Genuine or gimmick? Bryson DeChambeau and Brooks Koepka’s rivalry can ignite golf regardless

By now you will have almost certainly seen the 45-second clip of Brooks Koepka that leaked after last week’s PGA Championship. The one where, as Bryson DeChambeau trundles past, Koepka is consumed by such open disdain that he appears to totally malfunction, his eyeballs rolling back into his head like a pair of dead fish floating to the surface. “I f****** … I lost my train of thought hearing that b*******,” he says as his rival’s metal spikes crunch on the patio. “F****** Christ.”

It is rare for golf to broach into the realm of viral sensation. This is, after all, the most manicured and doctored of all sports, from its pristine outfits, ubiquitous sponsors and homogenous personalities right down to those perfect blades of grass dyed an extra shade of green for good measure. Once in a blue moon, there might be an eccentric rebel who defies convention, but for the most part, you’d have a hard time differentiating your average pro in a police line-up. “That’s him, officer, the 6ft white male in beige trousers, an offensively patterned polo shirt and baseball cap.”

In the absence of a transcending icon like Tiger Woods, that longstanding uniformity has usually left golf to thrive on great rivalries to define its eras: Palmer vs Nicklaus, Faldo vs Norman, Sorenstam vs Webb. Since the turn of the century, it is also something the sport has sorely lacked.

Phil Mickelson can claim to have been Woods’ best opponent, but in truth, their spheres of greatness are hardly comparable, even after the 50-year-old’s record-breaking victory at Kiawah Island. And while many have attempted to step into the void left in Woods’ absence, this generation’s most gifted players have rarely peaked simultaneously. Rory McIlroy and Jordan Spieth both stuttered after catapulting into the spotlight. Dustin Johnson saw a legacy of opportunities slip through his grasp at the majors. Whereas Woods once cast a cold and confrontational dominance, there is a warm cordiality, even a vulnerability, at the apex of today’s game. It does not detract from the fierce competitiveness, but a rotating cast will always find it harder to capture the imagination.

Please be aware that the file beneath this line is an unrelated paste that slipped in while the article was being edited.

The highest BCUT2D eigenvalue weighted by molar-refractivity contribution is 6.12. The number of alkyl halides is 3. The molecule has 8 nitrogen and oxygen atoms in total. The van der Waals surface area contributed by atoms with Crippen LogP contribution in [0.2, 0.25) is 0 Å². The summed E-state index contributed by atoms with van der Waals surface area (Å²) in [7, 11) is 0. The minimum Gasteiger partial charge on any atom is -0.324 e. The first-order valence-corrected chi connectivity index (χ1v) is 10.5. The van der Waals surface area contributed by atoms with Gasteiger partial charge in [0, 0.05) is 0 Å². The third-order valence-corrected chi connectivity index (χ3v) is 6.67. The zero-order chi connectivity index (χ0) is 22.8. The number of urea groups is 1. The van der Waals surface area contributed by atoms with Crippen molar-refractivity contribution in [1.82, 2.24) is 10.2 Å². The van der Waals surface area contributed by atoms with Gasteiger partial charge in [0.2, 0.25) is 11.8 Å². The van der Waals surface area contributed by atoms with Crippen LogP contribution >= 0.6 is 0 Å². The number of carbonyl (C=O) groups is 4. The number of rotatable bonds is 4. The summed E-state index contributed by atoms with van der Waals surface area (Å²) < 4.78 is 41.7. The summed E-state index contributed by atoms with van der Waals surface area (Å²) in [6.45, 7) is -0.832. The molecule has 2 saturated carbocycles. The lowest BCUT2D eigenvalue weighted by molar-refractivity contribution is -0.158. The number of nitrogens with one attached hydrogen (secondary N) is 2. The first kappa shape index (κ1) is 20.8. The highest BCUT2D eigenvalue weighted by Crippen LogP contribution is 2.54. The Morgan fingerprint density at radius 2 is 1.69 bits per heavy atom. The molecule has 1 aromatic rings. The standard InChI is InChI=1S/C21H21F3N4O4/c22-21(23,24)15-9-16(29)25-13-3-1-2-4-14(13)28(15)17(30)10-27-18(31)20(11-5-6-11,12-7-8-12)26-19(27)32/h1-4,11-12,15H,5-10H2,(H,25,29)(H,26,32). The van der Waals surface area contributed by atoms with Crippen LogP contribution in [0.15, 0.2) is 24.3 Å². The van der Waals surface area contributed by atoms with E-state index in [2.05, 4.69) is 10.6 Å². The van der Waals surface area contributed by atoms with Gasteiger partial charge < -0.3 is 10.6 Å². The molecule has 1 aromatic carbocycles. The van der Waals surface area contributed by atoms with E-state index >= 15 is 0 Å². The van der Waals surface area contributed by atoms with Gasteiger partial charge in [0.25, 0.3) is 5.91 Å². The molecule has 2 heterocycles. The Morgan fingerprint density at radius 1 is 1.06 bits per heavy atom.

For that reason, the simmering animosity between Koepka and DeChambeau is a welcome storyline. Both major champions in or entering their primes, on the surface at least, there is nothing gentle about their antipathy. They may still look decidedly similar – hulking Americans with a shared obsession for weightlifting and diets – but their personalities are polar opposites, the aggrieved athlete versus the obsessive scientist, and the cracks in the ice have long been visible.

They first emerged in 2019, when Koepka aired widespread frustrations surrounding DeChambeau’s “embarrassing” pace of play, which has on occasion been so painful as to encompass all four seasons. That led to a minor confrontation on a practice putting green when DeChambeau indirectly told Koepka to “say it to his face” – an invitation that was unhesitatingly accepted. The pair appeared to reconcile soon afterwards, although only after Koepka affirmed, somewhat jokingly, that he’d win in a physical fight.

If it all felt rather “petty”, as Koepka himself described it, the sourness became notably more personal after moving into vanity stakes. When Koepka lost a significant amount of weight for a magazine spread in ESPN’s Body Issue magazine, DeChambeau said: “I don’t think his genetics even make him look good. He didn’t have any abs. I have abs.” The remark prompted Koepka to post a picture of his four major championship trophies with the caption: “You were right. I am two short of a six-pack,” and later insinuated that DeChambeau’s outburst at a cameraman was the product of steroid-induced rage.

The sense of barely disguised loathing appeared to come to a naked boil at the PGA Championship, where Koepka finished in second after a bitterly disappointing final round. However, some have, perhaps rightly, questioned whether the hostility is in fact confected, particularly after the PGA Tour recently introduced a $40m fund to reward those who “move the needle” regardless of their performance. The watered-down barbs exchanged since the PGA Championship, with DeChambeau claiming to “live rent-free” in Koepka’s head while announcing a lucrative NFL-crossover match, certainly felt opportunistic, if not entirely premeditated.

But while it is dangerous to endorse any manufactured or superficial hysteria, there is no doubt that prickly rivalries will only help to give golf new blood. After all, sport’s most memorable rivalries are rarely fought in polite silence. Be it genuine or a gimmick, Koepka and DeChambeau’s feud will draw more eyes to run-of-the-mill events, and can render a field of largely indistinguishable players far more distinct.

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